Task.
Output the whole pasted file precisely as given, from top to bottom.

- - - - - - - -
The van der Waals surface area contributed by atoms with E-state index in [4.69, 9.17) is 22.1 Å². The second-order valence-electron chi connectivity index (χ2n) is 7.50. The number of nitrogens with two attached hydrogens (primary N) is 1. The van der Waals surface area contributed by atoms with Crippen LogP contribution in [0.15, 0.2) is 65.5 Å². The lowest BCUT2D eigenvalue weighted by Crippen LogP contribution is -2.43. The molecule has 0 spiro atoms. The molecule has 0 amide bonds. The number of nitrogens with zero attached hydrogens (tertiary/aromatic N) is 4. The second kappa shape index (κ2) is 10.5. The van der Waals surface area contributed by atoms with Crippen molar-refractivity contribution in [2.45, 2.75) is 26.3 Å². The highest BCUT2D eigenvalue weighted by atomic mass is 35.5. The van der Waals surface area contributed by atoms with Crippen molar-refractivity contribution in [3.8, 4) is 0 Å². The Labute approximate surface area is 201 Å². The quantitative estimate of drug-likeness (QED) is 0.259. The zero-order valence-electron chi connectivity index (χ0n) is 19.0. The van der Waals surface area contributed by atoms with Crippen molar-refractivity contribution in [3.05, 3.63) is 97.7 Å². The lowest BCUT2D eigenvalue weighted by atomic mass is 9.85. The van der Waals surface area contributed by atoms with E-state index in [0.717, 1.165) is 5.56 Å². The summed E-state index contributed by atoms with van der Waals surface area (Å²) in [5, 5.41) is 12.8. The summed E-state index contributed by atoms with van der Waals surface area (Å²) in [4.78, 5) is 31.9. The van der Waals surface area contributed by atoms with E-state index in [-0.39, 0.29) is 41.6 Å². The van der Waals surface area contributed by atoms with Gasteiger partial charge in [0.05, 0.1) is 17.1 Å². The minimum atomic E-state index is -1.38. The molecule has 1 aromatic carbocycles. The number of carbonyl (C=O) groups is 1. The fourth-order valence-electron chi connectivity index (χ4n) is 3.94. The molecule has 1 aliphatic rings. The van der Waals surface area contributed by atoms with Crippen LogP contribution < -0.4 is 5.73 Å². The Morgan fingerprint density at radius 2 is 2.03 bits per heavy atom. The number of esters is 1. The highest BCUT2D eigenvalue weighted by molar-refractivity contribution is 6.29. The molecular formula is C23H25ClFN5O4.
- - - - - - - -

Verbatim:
The van der Waals surface area contributed by atoms with E-state index in [4.69, 9.17) is 22.1 Å². The second-order valence-electron chi connectivity index (χ2n) is 7.50. The number of nitrogens with two attached hydrogens (primary N) is 1. The van der Waals surface area contributed by atoms with Crippen LogP contribution in [0.15, 0.2) is 65.5 Å². The lowest BCUT2D eigenvalue weighted by Crippen LogP contribution is -2.43. The molecule has 0 spiro atoms. The molecule has 0 amide bonds. The number of nitrogens with zero attached hydrogens (tertiary/aromatic N) is 4. The second kappa shape index (κ2) is 10.5. The van der Waals surface area contributed by atoms with Crippen molar-refractivity contribution in [2.45, 2.75) is 26.3 Å². The highest BCUT2D eigenvalue weighted by atomic mass is 35.5. The van der Waals surface area contributed by atoms with Crippen molar-refractivity contribution in [3.8, 4) is 0 Å². The Labute approximate surface area is 201 Å². The quantitative estimate of drug-likeness (QED) is 0.259. The zero-order valence-electron chi connectivity index (χ0n) is 19.0. The van der Waals surface area contributed by atoms with Crippen molar-refractivity contribution in [3.05, 3.63) is 97.7 Å². The lowest BCUT2D eigenvalue weighted by atomic mass is 9.85. The van der Waals surface area contributed by atoms with E-state index in [0.717, 1.165) is 5.56 Å². The summed E-state index contributed by atoms with van der Waals surface area (Å²) in [5, 5.41) is 12.8. The summed E-state index contributed by atoms with van der Waals surface area (Å²) in [4.78, 5) is 31.9. The van der Waals surface area contributed by atoms with E-state index in [-0.39, 0.29) is 41.6 Å². The van der Waals surface area contributed by atoms with Gasteiger partial charge in [0.05, 0.1) is 17.1 Å². The minimum atomic E-state index is -1.38. The molecule has 1 aromatic carbocycles. The number of carbonyl (C=O) groups is 1. The fourth-order valence-electron chi connectivity index (χ4n) is 3.94. The molecule has 1 aliphatic rings. The van der Waals surface area contributed by atoms with Crippen LogP contribution < -0.4 is 5.73 Å². The Morgan fingerprint density at radius 2 is 2.03 bits per heavy atom. The number of esters is 1. The highest BCUT2D eigenvalue weighted by molar-refractivity contribution is 6.29. The molecular formula is C23H25ClFN5O4.